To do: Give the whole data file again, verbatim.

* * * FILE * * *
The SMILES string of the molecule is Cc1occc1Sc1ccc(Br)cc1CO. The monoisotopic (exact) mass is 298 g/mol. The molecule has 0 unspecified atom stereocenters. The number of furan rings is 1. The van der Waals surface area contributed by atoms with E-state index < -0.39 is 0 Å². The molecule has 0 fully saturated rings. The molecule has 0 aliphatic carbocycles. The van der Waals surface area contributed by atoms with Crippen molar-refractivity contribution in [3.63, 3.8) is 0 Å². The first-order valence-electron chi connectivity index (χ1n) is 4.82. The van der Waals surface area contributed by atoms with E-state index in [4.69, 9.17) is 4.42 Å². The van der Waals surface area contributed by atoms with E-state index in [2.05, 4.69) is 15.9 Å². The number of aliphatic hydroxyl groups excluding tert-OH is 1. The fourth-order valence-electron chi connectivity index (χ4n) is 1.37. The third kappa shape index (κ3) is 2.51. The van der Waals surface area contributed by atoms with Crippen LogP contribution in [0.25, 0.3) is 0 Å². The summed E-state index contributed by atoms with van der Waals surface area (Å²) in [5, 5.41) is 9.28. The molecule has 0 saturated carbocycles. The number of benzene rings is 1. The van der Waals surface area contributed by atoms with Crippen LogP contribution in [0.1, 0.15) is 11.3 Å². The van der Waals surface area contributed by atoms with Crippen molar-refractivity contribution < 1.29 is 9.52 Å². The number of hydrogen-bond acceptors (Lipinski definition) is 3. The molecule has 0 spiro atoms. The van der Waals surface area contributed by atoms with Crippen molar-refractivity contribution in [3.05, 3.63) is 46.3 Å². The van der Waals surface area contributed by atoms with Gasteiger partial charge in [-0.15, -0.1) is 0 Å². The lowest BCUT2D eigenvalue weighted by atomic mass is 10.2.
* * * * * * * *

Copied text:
The SMILES string of the molecule is Cc1occc1Sc1ccc(Br)cc1CO. The monoisotopic (exact) mass is 298 g/mol. The molecule has 0 unspecified atom stereocenters. The number of furan rings is 1. The van der Waals surface area contributed by atoms with E-state index < -0.39 is 0 Å². The molecule has 0 fully saturated rings. The molecule has 0 aliphatic carbocycles. The van der Waals surface area contributed by atoms with Crippen molar-refractivity contribution in [3.63, 3.8) is 0 Å². The first-order valence-electron chi connectivity index (χ1n) is 4.82. The van der Waals surface area contributed by atoms with E-state index in [4.69, 9.17) is 4.42 Å². The van der Waals surface area contributed by atoms with E-state index in [2.05, 4.69) is 15.9 Å². The number of aliphatic hydroxyl groups excluding tert-OH is 1. The fourth-order valence-electron chi connectivity index (χ4n) is 1.37. The third kappa shape index (κ3) is 2.51. The van der Waals surface area contributed by atoms with Crippen LogP contribution in [0.25, 0.3) is 0 Å². The summed E-state index contributed by atoms with van der Waals surface area (Å²) in [5, 5.41) is 9.28. The molecule has 0 saturated carbocycles. The number of benzene rings is 1. The van der Waals surface area contributed by atoms with Crippen LogP contribution in [0.1, 0.15) is 11.3 Å². The van der Waals surface area contributed by atoms with Crippen molar-refractivity contribution < 1.29 is 9.52 Å². The number of hydrogen-bond acceptors (Lipinski definition) is 3. The molecule has 0 spiro atoms. The van der Waals surface area contributed by atoms with Crippen molar-refractivity contribution in [3.05, 3.63) is 46.3 Å². The van der Waals surface area contributed by atoms with Gasteiger partial charge in [-0.15, -0.1) is 0 Å². The lowest BCUT2D eigenvalue weighted by atomic mass is 10.2.